Jan 24, 2020

What we're driving: 2020 Jeep Wrangler Sahara Ecodiesel

2020 Jeep Wrangler Sahara Ecodiesel. Photo: Courtesy of Jeep

When the ice and snow hit Michigan last weekend, I was fortunate to be testing a 2020 Jeep Wrangler Unlimited Sahara Ecodiesel.

Why it matters: If you're going to be tackling rough roads, any Jeep is handy, especially the capable 4x4 Wrangler. But with 442 pound-feet of torque from the new diesel power plant, you can drive over just about anything.

The big picture: This is the first diesel-powered Wrangler, joining the standard 3.6-liter V-6 and 2.0-liter hybrid turbo-4. It's as much about fuel economy as it is about extra torque and driving performance.

  • The EPA rates the EcoDiesel Wrangler at 22/29/25 mpg city/highway/combined, making it the most fuel-efficient version of the World War II-inspired SUV.
  • Next year, Jeep will begin electrifying its lineup with plug-in hybrid versions of the Compass, Renegade and yes, even the Wrangler.

My thought bubble: The raw and rough-riding Wrangler is not the SUV you want for a daily driver (even though it seems half the youth in my neighborhood are tooling around in one). It'll rattle your teeth and toss you around.

  • The growling diesel engine (a $4,000 option) only adds to its charm.
  • And at $56,945 for the four-door I tested, the price is steep.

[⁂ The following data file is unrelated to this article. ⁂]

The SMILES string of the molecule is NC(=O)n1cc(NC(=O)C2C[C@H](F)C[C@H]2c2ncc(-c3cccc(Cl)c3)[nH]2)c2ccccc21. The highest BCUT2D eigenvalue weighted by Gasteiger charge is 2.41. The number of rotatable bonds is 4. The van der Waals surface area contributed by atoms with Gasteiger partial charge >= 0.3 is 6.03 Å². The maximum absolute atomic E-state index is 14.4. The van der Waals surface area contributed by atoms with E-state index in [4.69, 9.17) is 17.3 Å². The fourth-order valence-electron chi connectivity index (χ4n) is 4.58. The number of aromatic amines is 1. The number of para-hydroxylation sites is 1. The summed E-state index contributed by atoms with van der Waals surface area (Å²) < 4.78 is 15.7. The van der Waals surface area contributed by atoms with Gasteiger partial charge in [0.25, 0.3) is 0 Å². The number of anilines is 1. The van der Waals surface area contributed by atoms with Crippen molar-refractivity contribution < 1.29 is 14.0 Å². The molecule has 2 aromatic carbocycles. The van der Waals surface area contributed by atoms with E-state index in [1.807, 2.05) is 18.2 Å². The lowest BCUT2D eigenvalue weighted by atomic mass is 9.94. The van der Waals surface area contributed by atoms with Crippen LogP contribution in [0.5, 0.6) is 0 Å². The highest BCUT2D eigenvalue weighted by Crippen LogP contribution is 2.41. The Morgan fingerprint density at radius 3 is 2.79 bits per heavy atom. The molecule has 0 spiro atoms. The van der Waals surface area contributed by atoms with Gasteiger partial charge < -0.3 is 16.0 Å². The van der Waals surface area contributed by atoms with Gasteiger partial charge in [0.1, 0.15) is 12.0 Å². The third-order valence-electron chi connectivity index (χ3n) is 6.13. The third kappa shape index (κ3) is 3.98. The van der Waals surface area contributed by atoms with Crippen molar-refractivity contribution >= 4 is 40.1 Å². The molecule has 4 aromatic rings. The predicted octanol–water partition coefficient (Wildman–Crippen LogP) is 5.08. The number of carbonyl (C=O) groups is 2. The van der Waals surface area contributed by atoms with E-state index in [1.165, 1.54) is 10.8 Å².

• But the go-anywhere Wrangler is a reliable friend in rough weather.

Go deeper: See what else Joann has been driving

Go deeper

What we're driving: 2020 Hyundai Santa Fe

2020 Hyundai Santa Fe. Photo: Courtesy of Hyundai

This week I'm driving the 2020 Hyundai Santa Fe, an underrated mid-size crossover SUV.

The big picture: There are so many crossovers on the market these days, it's hard to tell them apart. But I like the styling of the Santa Fe, whose athletic lines help distinguish it from the rest.

What we're driving: The 2020 Chevrolet Silverado 2500

Your author with the Silverado 2500, to scale. Photo: Bill Rapai/Axios

My ride this week is a 2020 Chevrolet Silverado 2500, a heavy-duty pickup truck with a hood that's almost as tall as I am.

The big picture: Heavy-duty trucks are meant for people doing serious work, like towing a large boat, a horse trailer or a camper — not for driving to the health club or supermarket, like I did.

Here's why we should hope self-driving tech is ready soon

Waymo's self-driving minivans. Photo: Courtesy of Waymo

This week during several automated driving demonstrations in Arizona I was reminded why we should all hope self-driving technology is ready soon.

Why it matters: Self-driving cars don't get drunk, tired, distracted — or do things that are just plain stupid — behaviors I saw in spades on the roads in and around Phoenix and Tuscon.